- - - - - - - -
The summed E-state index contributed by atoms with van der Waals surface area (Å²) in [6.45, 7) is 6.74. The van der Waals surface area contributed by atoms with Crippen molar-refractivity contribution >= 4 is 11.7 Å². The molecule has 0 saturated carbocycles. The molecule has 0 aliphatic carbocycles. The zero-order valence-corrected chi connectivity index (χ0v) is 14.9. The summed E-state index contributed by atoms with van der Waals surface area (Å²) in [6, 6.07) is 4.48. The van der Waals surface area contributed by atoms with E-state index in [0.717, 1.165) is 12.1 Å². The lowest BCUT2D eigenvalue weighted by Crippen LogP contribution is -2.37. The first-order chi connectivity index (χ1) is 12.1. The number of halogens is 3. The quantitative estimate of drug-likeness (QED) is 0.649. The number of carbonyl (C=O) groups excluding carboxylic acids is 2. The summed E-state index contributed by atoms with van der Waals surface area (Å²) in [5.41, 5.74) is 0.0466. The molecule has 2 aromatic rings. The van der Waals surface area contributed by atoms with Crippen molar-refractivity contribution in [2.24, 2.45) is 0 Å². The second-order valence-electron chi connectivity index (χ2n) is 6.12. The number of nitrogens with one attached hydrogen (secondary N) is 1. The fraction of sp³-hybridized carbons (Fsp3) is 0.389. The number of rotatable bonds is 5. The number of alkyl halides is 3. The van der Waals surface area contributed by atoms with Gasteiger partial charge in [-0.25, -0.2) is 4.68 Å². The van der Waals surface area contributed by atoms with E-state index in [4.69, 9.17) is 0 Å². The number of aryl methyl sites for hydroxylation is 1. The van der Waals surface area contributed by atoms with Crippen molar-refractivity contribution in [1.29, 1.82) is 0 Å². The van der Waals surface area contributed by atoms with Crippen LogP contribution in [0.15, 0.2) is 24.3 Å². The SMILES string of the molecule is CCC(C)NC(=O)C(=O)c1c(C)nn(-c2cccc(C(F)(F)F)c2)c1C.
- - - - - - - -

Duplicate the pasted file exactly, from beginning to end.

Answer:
The summed E-state index contributed by atoms with van der Waals surface area (Å²) in [6.45, 7) is 6.74. The van der Waals surface area contributed by atoms with Crippen molar-refractivity contribution >= 4 is 11.7 Å². The molecule has 0 saturated carbocycles. The molecule has 0 aliphatic carbocycles. The zero-order valence-corrected chi connectivity index (χ0v) is 14.9. The summed E-state index contributed by atoms with van der Waals surface area (Å²) in [6, 6.07) is 4.48. The van der Waals surface area contributed by atoms with E-state index in [0.717, 1.165) is 12.1 Å². The lowest BCUT2D eigenvalue weighted by Crippen LogP contribution is -2.37. The first-order chi connectivity index (χ1) is 12.1. The number of halogens is 3. The quantitative estimate of drug-likeness (QED) is 0.649. The number of carbonyl (C=O) groups excluding carboxylic acids is 2. The summed E-state index contributed by atoms with van der Waals surface area (Å²) in [5.41, 5.74) is 0.0466. The molecule has 2 aromatic rings. The van der Waals surface area contributed by atoms with Crippen molar-refractivity contribution in [2.24, 2.45) is 0 Å². The second-order valence-electron chi connectivity index (χ2n) is 6.12. The number of nitrogens with one attached hydrogen (secondary N) is 1. The fraction of sp³-hybridized carbons (Fsp3) is 0.389. The number of rotatable bonds is 5. The number of alkyl halides is 3. The van der Waals surface area contributed by atoms with Gasteiger partial charge in [-0.25, -0.2) is 4.68 Å². The van der Waals surface area contributed by atoms with E-state index in [4.69, 9.17) is 0 Å². The number of aryl methyl sites for hydroxylation is 1. The van der Waals surface area contributed by atoms with Crippen molar-refractivity contribution in [1.29, 1.82) is 0 Å². The van der Waals surface area contributed by atoms with Crippen LogP contribution in [0.15, 0.2) is 24.3 Å². The SMILES string of the molecule is CCC(C)NC(=O)C(=O)c1c(C)nn(-c2cccc(C(F)(F)F)c2)c1C.